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Author Topic: New sport ship...  (Read 560 times)
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Mugs914
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« on: September 19, 2017, 02:00:44 AM »

Greetings gents!

It has been a good long while since I have posted anything here on the forums, been lurking though.

Recently got back to the workbench after a somewhat extended hiatus due to the inevitable intervention of business and life matters. This is the result...

It was partially inspired by the old Graupner Cumulus and the Bell X-16, which was one of the initial designs for what ultimately became the U-2. The paint job came from the idea that the model might just represent some type of classified Air Force recce airplane from that era.

It spans 66", so it is on the small side, and is of all wood construction. The wing is a sparless design, the ribs and skins are 1/16" balsa with a 3/16 LE. The tail is 1/8 sheet.

The idea was to have a small, light sport type sailplane that could be hand launched, use a hi-start or tossed off of a slope on light lift days. To that end I tried to keep things reasonably light and the all up weight is just over nine ounces. There is space above the wing for ballast when conditions warrant.

Hoping to get in some initial trim tosses this week...

Thanks for looking!

Mike
Attached files Thumbnail(s):
New sport ship...
New sport ship...
New sport ship...
New sport ship...
New sport ship...
New sport ship...
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Konrad
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« Reply #1 on: September 19, 2017, 09:39:05 AM »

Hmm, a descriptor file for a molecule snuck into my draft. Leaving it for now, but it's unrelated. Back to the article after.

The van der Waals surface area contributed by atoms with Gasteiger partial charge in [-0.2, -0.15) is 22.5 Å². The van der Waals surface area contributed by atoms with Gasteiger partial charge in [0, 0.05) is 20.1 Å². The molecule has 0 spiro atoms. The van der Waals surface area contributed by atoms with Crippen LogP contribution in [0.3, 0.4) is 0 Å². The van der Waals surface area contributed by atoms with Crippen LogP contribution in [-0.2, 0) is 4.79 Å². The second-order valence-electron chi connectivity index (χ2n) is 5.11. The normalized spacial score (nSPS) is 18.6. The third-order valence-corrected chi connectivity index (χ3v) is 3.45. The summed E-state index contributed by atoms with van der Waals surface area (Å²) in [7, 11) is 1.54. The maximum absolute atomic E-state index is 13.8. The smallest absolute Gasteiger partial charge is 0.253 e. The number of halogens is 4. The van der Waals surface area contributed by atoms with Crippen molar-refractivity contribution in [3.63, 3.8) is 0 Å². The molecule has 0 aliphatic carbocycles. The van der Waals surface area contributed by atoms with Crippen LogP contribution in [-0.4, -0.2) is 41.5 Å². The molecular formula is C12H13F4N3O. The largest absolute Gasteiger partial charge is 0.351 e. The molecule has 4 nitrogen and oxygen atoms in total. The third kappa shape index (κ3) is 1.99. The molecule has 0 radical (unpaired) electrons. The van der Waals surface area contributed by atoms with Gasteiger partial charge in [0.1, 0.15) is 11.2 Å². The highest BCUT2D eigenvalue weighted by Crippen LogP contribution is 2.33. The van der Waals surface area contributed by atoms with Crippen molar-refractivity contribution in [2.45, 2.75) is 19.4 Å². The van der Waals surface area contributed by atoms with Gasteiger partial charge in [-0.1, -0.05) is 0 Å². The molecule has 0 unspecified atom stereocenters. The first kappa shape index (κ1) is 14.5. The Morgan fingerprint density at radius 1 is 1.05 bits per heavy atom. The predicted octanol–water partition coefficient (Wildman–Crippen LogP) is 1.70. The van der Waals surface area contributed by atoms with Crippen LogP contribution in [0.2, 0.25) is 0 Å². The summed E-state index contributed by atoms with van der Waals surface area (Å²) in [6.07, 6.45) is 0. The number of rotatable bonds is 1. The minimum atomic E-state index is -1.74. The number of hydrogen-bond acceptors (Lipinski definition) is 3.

Will always have a soft spot for the Graupner Cumulus. I think she was the first mass marketed kit to do away with the banana shaped under-camber airfoil. This was the true start of R/C soaring, in which the ability to cover ground was found to be much more important than the dead air sink rate.

To that end what airfoil are you using? If it is your own drawn around a Florshein size 12.5 Roll Eyes , is it a flat bottom, semi-symmetrical, or an under-camber airfoil? Also what are your controls?

All the best,
Konrad
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Cut it twice and it's still too short!
Mugs914
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« Reply #2 on: September 20, 2017, 11:23:31 PM »

Hi Konrad,

I prefer to use my size 10 cowboy boot to design my airfoils, I usually prefer a pointier entry!  Grin

Seriously though, the airfoil on this one is a flat bottom, approximately 13% T/C with max thickness at about 35% of chord. All shoe-foil jokes aside, it does have a rather fine entry to help minimize drag. The wing is set at 2 deg. angle of incidence. I'm concerned that that might be a bit excessive, but time will tell.

The controls are rudder and elevator, but there is room in the wing for flap and aileron servos. Maybe on the next one (If it flies well enough warrant another!)

By the way, I really enjoyed your write-up on the Calypso. Made me want to go out and get one!

Mike
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Konrad
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« Reply #3 on: September 21, 2017, 09:34:07 AM »

Ah! The S-Kicker family of airfoils, they do motivate. Shocked  I’m sure you are aware that a sharp (relative term) leading edges really don’t work well at our Reynolds numbers. Yes, I know about the 0.015 leading edge of the F-104 Starfighter.

Yep, 2 degrees might be a bit excessive. I was surprised to learn that most "flat bottom", like the Clark Y, airfoils still produce lift down at negative 3 degree angle of attack!

Thank you for the nice comments about the Calypso write up. It isn’t my intention to sell whatever I’m writing about. Rather I post to try to help anyone (other than the marketing departments) that is thinking of getting or has the item, extract the most from their purchase. I hope it is clear that I hit the short coming of the product but also offer work arounds.

BTW, the Calypso with the mods (V1 tail incidence and flaps) really is a fine foamy. It might be a good ship to learn how to set up and use "Crow". Crow seems to be the bane of many a glider driver as they move up to higher performance gliders.

All the best,
Konrad
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dosco
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« Reply #4 on: September 28, 2017, 07:46:03 AM »

Mike:
Neat glider!

Regards-
Dave

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